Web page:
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Llandudno, North Wales, UK, is situated on the North Wales coast in-between Colwyn Bay and Bangor. If you look for it on the map you will see a small lump jutting out into the sea; this is the Great Orme. The Orme is a small mountain home to many families, a dry ski slope, a cable car and some Persian goats.
Llandudno itself was the height of fashion during the reign of Queen Victoria, who frequently took holidays at the resort. One unique feature of Llandudno is the Pier which is almost a quarter of a mile in length and houses many attractions along its concourse, but is ultimately let down by a games arcade at the end which seems to be stuck in the late 1980s.
Mostyn Street is the main street running through the town and is filled with shops and restaurants, many of which have been there for years. Little has changed in Llandudno and the major developments are conveniently located on the outskirts of the town, such as the McDonald's and Homebase1. The North Wales Theatre is also situated nearby.
A hundred years on from Queen Victoria's time and the town looks exactly the same. This is evident if you visit a little pub at the top end of Mostyn Street called 'The Victoria'. Inside are 100-year-old photographs of the town which could have been taken yesterday.
Llandudno is a nice place to visit and a nice place to live. This is one town that progress hasn't destroyed.
The Great Orme
The Great Orme, Llandudno, has a wealth of hidden secrets; there is evidence of habitation going back to the Stone Age, but very little actual archaeological excavation has been done.
The Copper Mine
One of the most recent secrets to be discovered on the Orme concerns copper. During the 18th and 19th Centuries there was a considerable amount of copper mining on the Great Orme. This peaked around 1840 with the discovery of a major vein of copper ore. The by-products of the mining, consisting mainly of rubble, covered a vast amount of the Orme itself, and the sheer quantity even forced residents to leave their homes. The rubble still covers much of the top of the Orme, hiding many secrets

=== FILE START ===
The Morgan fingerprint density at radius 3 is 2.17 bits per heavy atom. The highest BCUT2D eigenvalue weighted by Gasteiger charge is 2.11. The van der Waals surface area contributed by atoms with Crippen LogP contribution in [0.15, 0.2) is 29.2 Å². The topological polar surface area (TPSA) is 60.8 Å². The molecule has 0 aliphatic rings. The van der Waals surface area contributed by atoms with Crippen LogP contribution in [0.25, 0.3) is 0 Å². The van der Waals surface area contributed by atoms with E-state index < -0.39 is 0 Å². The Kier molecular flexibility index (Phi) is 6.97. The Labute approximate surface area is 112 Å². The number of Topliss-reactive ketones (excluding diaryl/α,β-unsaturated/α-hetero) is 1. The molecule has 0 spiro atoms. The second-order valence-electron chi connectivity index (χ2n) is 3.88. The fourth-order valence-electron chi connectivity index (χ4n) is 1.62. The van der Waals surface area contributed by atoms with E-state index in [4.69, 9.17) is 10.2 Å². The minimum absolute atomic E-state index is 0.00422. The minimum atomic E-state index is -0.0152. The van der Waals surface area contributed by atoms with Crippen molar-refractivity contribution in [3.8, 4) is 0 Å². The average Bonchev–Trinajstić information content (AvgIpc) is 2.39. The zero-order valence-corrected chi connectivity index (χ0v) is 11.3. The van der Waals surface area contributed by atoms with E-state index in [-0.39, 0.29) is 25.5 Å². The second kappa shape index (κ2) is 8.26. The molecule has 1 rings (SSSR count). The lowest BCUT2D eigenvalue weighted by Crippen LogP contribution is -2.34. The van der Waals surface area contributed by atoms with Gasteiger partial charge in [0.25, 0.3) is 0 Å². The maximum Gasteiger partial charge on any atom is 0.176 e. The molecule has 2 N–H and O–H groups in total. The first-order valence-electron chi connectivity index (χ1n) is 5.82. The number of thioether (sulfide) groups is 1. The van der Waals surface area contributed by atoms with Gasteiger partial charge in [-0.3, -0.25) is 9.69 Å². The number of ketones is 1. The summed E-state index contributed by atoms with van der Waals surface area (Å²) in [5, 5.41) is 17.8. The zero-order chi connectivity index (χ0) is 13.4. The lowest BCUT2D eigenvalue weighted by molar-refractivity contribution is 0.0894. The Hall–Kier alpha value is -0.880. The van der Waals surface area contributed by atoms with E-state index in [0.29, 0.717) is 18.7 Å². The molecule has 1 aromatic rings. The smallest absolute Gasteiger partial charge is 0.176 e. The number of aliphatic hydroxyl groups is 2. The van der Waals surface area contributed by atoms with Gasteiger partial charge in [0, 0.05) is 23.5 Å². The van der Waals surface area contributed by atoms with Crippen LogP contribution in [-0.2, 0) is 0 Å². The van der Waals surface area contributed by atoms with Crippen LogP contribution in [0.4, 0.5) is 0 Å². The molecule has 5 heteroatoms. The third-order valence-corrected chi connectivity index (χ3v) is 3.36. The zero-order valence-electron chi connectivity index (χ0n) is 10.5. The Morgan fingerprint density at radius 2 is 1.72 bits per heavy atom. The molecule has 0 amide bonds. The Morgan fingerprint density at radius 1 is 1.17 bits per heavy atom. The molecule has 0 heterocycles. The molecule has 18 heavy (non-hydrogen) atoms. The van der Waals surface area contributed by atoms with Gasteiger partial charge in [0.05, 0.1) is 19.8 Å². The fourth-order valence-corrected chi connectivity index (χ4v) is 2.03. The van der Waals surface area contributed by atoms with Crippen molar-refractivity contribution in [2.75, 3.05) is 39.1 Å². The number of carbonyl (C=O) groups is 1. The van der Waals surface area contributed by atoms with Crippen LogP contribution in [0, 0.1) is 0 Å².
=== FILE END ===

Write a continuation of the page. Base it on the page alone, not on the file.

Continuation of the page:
Historians were aware that there were 'small' copper mines in Roman times with coins dating from around 370AD having been found on the site. New discoveries made as recently as 1987 mean that many history books will need to be rewritten. In that year, excavations revealed evidence of copper mining going back nearly 4,000 years! To put this into a more recognizable time perspective, some of the workings started over 300 years before the Egyptian pharaoh Tutenkhamun was born...
Originally 4 miles of workings were discovered and between 1998 and 1999 further discoveries were made, increasing the known size of what was already the largest copper mine in Europe from that period. Several thousand tools have been found on the sites, ranging from shaped beach stones to bone tools.
The sizes of some of the tunnels indicate that very small children would have been used extensively to scrape the ores from the rock. The methods of working the seams is similar to techniques used in India at about the same time and it is very likely that a traveller had imported the secrets of copper mining into Wales. At present, there is no evidence of the copper having been extracted on site. The discovery of the mines has raised more questions than it answers: who was using the copper? Where was it smelted? Why was the mining discontinued? Who were the miners?
Some of the workings are open to the (paying) public. Get there by walking up the Great Orme, or catch the tram and walk from the halfway halt.
One of the essential things to do in Llandudno is to go to the top of the Great Orme. To allow tourists to do this an electric tramway was established in 1902. This has changed a little over the years, but in slightly modified form still carries passengers up the Great Orme. The vehicle itself resembles a small bus with wooden seats. The motion is created by a continuous cable running below the level of the roadway and the cable is moved by large electric motors at one of two engine houses on the Great Orme. The tram itself is attached to the cable. After boarding at the lower tram station, passengers are taken to the halfway station, where they have to change trams.
Although the Orme is only about 680 feet high above sea level, visitors are advised to take warm clothing if they intend spending any time up there; even on hot summer days there always seems to be a cool breeze at the top.